Trying to Find Answers to the Usual Questions
A couple years ago, I did an (anonymous) study at a Catholic day-school. I asked seventh graders a few questions. Those questions were:
1) How often do you go to Mass?
2) When was the last time you went to Holy Mass?
3) When was the last time you went to Sunday Mass?
4) How often do you go to Sunday Mass? [options: every Sunday, once a month, twice a year, twice a year or less, never]
Every child said that they went to Mass every week. On “Tuesday” (which was the day the kids went at school). 30% said they had gone to Mass in the last month. 70% said they go to Mass twice a year or less or never.
I did the same survey with the CCD program. And the results—save the part about going to Mass every week at school—were the same.
That probably would shock most day-school parents. It shocks every engaged couple that I’m preparing for marriage. Every time, the engaged couple says, “That’s odd. I thought that day school families would be going to Mass more than the CCD families. Seems like a waste of money otherwise.”
The natural question to ask here is: Why?
Why—not only why day-school and CCD families’ sacramental lives are nearly the same (despite one group spending thousands of dollars on the particular parish school), but also why some have the erroneous perception that day-school families are more faithful than CCD families.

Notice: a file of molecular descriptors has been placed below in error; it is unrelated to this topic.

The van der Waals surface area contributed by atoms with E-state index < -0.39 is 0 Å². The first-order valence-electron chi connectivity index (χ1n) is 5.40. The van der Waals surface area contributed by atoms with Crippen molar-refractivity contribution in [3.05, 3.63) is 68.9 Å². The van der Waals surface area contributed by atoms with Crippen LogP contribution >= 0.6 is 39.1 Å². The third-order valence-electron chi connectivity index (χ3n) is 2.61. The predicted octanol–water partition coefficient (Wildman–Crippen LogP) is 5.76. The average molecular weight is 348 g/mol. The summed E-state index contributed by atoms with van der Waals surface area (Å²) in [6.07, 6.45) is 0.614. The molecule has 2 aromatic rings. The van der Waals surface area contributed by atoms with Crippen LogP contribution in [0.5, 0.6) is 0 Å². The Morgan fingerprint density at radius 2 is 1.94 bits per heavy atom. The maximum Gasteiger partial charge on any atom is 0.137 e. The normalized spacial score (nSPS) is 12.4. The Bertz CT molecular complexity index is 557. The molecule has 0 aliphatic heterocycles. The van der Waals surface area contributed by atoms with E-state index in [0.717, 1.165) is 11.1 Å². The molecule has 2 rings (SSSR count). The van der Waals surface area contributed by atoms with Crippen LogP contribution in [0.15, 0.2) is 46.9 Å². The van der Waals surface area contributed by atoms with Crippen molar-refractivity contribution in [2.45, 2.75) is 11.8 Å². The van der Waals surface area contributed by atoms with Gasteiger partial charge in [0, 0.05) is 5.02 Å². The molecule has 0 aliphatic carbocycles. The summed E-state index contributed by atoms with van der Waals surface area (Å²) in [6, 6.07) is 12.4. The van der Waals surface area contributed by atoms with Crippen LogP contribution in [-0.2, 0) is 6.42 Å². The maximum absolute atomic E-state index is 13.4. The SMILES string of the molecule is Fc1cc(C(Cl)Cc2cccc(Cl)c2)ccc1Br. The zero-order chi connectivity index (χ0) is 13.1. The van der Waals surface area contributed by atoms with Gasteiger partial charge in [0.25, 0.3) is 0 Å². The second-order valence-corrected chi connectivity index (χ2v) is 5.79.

A few months ago, I stopped asking why people aren’t going to Mass. After all, the answers to that question are usual and somewhat obvious: liturgical banality, secularization and frenetic pace of life, lack of examples of integrity of life and joy of faith, the killing of conscience, etc.
And I’ve learned that, sometimes, when we ask the same questions and get the same answers, maybe it is time to ask new questions.
I’ve also stopped asking questions about what I should do about it. Because, it’s not a matter of what I should do,
it’s a matter of what people think they should do about it. And, right now, 70% of day-school and CCD parents believe this is not something to do anything about.
So, like Lent, different questions should be asked before we embark on projects that we think will solve the problem. But they are questions that I do not ask myself, but I think we should ask the parents. I’ve answered them for myself already. It is now time for parents to answer them. Here they are:
Parents, do you know that you children cry in my confessional because you are not taking them to Mass?
Parents, do you know that your seventh-grade child has a killed conscience, the victim of indifference?
Parents, do you know that if you continue in the way you are going, you will not see your kids married in the Church, they will likely not have kids, and all of this time and money you are spending is really wasted?
And parents, isn’t that… sad?
Maybe the parents’ consciences were killed long ago too. Maybe an examination is in order—an examination with questions meant to clarify and purify.
Maybe then we can ask the next logical question, which is: What should we do about it?
Father Anthony Gerber is a Roman Catholic priest serving in the Archdiocese of St. Louis. This article originally appeared in his blog and is reprinted here with kind permission.